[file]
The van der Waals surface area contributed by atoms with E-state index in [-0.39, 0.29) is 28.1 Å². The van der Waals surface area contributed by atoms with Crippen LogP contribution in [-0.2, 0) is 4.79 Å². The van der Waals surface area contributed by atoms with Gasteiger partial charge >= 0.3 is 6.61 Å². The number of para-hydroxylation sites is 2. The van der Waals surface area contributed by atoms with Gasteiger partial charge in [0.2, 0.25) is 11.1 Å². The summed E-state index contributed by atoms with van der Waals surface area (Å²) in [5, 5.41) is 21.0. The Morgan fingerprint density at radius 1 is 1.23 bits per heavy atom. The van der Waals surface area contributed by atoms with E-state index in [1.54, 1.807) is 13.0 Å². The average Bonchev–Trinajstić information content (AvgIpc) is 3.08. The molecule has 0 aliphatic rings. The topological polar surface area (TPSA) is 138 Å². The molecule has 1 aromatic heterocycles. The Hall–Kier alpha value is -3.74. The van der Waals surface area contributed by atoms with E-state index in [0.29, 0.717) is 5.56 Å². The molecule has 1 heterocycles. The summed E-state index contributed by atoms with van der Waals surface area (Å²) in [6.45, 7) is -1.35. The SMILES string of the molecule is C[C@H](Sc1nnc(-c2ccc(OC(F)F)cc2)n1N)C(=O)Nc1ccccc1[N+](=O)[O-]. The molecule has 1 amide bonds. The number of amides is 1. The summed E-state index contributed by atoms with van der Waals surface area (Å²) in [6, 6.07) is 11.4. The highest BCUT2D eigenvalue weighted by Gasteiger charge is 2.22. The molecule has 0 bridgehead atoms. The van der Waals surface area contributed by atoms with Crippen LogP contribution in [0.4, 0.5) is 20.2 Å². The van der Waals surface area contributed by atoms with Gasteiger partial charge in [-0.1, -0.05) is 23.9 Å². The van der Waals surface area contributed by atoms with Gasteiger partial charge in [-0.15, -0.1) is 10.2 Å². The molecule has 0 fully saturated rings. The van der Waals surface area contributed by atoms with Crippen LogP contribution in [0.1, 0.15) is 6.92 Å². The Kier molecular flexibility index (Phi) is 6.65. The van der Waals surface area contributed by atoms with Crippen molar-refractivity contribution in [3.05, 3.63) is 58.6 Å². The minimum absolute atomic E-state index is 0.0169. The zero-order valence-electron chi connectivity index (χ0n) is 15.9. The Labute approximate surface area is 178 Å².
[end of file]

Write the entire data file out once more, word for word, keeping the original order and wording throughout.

The van der Waals surface area contributed by atoms with E-state index in [-0.39, 0.29) is 28.1 Å². The van der Waals surface area contributed by atoms with Crippen LogP contribution in [-0.2, 0) is 4.79 Å². The van der Waals surface area contributed by atoms with Gasteiger partial charge >= 0.3 is 6.61 Å². The number of para-hydroxylation sites is 2. The van der Waals surface area contributed by atoms with Gasteiger partial charge in [0.2, 0.25) is 11.1 Å². The summed E-state index contributed by atoms with van der Waals surface area (Å²) in [5, 5.41) is 21.0. The Morgan fingerprint density at radius 1 is 1.23 bits per heavy atom. The van der Waals surface area contributed by atoms with E-state index in [1.54, 1.807) is 13.0 Å². The average Bonchev–Trinajstić information content (AvgIpc) is 3.08. The molecule has 0 aliphatic rings. The topological polar surface area (TPSA) is 138 Å². The molecule has 1 aromatic heterocycles. The Hall–Kier alpha value is -3.74. The van der Waals surface area contributed by atoms with E-state index in [0.29, 0.717) is 5.56 Å². The molecule has 1 heterocycles. The summed E-state index contributed by atoms with van der Waals surface area (Å²) in [6.45, 7) is -1.35. The SMILES string of the molecule is C[C@H](Sc1nnc(-c2ccc(OC(F)F)cc2)n1N)C(=O)Nc1ccccc1[N+](=O)[O-]. The molecule has 1 amide bonds. The number of amides is 1. The summed E-state index contributed by atoms with van der Waals surface area (Å²) in [6, 6.07) is 11.4. The highest BCUT2D eigenvalue weighted by Gasteiger charge is 2.22. The molecule has 0 bridgehead atoms. The van der Waals surface area contributed by atoms with Crippen LogP contribution in [0.4, 0.5) is 20.2 Å². The van der Waals surface area contributed by atoms with Gasteiger partial charge in [-0.1, -0.05) is 23.9 Å². The van der Waals surface area contributed by atoms with Gasteiger partial charge in [-0.15, -0.1) is 10.2 Å². The molecule has 0 fully saturated rings. The van der Waals surface area contributed by atoms with Crippen LogP contribution in [0.1, 0.15) is 6.92 Å². The Kier molecular flexibility index (Phi) is 6.65. The van der Waals surface area contributed by atoms with Crippen molar-refractivity contribution in [3.05, 3.63) is 58.6 Å². The minimum absolute atomic E-state index is 0.0169. The zero-order valence-electron chi connectivity index (χ0n) is 15.9. The Labute approximate surface area is 178 Å².